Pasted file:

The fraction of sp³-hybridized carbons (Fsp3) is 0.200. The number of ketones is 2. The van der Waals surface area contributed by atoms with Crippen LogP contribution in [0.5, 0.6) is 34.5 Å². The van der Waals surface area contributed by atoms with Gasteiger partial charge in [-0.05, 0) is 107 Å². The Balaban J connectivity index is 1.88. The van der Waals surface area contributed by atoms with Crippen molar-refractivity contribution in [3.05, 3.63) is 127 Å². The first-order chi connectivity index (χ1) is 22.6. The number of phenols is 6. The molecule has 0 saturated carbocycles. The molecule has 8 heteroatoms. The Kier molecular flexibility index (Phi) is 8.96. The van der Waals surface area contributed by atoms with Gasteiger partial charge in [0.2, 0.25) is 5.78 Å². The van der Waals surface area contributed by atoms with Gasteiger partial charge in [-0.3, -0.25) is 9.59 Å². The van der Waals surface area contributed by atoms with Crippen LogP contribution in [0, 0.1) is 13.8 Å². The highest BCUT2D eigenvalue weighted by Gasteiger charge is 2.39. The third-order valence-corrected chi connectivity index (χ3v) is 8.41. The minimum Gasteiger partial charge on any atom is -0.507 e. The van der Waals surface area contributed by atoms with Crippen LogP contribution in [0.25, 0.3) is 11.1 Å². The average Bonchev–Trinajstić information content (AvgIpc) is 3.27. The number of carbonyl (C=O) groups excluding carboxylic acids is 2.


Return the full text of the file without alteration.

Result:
The fraction of sp³-hybridized carbons (Fsp3) is 0.200. The number of ketones is 2. The van der Waals surface area contributed by atoms with Crippen LogP contribution in [0.5, 0.6) is 34.5 Å². The van der Waals surface area contributed by atoms with Gasteiger partial charge in [-0.05, 0) is 107 Å². The Balaban J connectivity index is 1.88. The van der Waals surface area contributed by atoms with Crippen molar-refractivity contribution in [3.05, 3.63) is 127 Å². The first-order chi connectivity index (χ1) is 22.6. The number of phenols is 6. The molecule has 0 saturated carbocycles. The molecule has 8 heteroatoms. The Kier molecular flexibility index (Phi) is 8.96. The van der Waals surface area contributed by atoms with Gasteiger partial charge in [0.2, 0.25) is 5.78 Å². The van der Waals surface area contributed by atoms with Gasteiger partial charge in [-0.3, -0.25) is 9.59 Å². The van der Waals surface area contributed by atoms with Crippen LogP contribution in [0, 0.1) is 13.8 Å². The highest BCUT2D eigenvalue weighted by Gasteiger charge is 2.39. The third-order valence-corrected chi connectivity index (χ3v) is 8.41. The minimum Gasteiger partial charge on any atom is -0.507 e. The van der Waals surface area contributed by atoms with Crippen LogP contribution in [0.25, 0.3) is 11.1 Å². The average Bonchev–Trinajstić information content (AvgIpc) is 3.27. The number of carbonyl (C=O) groups excluding carboxylic acids is 2.